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At this point we have to talk about the miserable Sixaxis controls. I think the most accurate review of the early forced Sixasix integration Sony seemed to demand from developers is a long, low drawn out sigh. “Urrrrggggggggg…”

The year is 2007, and the Nintendo Wii selling like chocolate covered crack, and over in the distance you hear Sony yelling “what’s all the fuss about? We got motion controls too!” This was the era of pointless waggle commands, where every company was scrambling for a gimmick.

“I got that bitch some waggle, bitches love shaking the controller.”

Trying to steer weapons like the Tornado Launcher, or Dynamo of Doom, whilst in actual combat is pretty much impossible, and renders those weapons pointless and a waste of a slot. This is also meant upgrading and modifying those weapons was also pointless to anyone but completionists. This is the biggest blemish on the game, and one that makes it age rather more poorly since we have all gotten over all that waggle fad. Some of this games elements are needlessly difficult to control because of the decisions of the publisher. It is what it is. Just be prepared for some frustration here and there if you decide to play this game to see what you have missed.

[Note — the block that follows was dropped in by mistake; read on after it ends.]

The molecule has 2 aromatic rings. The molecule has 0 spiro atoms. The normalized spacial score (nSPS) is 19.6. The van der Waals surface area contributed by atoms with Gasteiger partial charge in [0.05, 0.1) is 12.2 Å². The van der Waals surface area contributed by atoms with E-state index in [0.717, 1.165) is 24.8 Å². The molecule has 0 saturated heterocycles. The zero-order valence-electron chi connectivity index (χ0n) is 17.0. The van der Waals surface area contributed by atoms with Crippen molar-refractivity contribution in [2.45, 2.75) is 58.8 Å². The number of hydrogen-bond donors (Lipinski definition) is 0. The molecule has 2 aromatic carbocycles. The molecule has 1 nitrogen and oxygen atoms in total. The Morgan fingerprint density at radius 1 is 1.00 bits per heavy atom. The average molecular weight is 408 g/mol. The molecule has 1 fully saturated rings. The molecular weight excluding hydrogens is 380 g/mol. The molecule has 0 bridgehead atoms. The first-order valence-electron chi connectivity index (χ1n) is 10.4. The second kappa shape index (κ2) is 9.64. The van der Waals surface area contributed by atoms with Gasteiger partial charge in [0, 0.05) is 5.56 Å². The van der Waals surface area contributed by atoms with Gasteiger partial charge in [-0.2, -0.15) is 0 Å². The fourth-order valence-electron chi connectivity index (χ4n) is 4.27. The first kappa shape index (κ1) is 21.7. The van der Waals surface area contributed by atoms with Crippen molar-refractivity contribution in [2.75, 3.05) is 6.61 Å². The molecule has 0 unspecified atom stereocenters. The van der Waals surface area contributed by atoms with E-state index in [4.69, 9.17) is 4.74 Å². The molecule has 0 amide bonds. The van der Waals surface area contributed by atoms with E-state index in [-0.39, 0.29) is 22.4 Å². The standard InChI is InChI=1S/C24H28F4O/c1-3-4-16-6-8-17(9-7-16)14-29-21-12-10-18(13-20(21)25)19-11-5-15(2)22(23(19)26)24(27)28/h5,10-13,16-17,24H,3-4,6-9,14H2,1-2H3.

Aside from these quibbles, the weapons and device systems are actually great and provides a lot of combat options and opportunities. Including devices, the game has 23 different ways to destroy, or otherwise incapacitate your foes in all in all. We get usual fair like a blaster and area of effect bomb, but we also get more beefy weapons like the Predator Launcher — a multiple locking on missile launcher.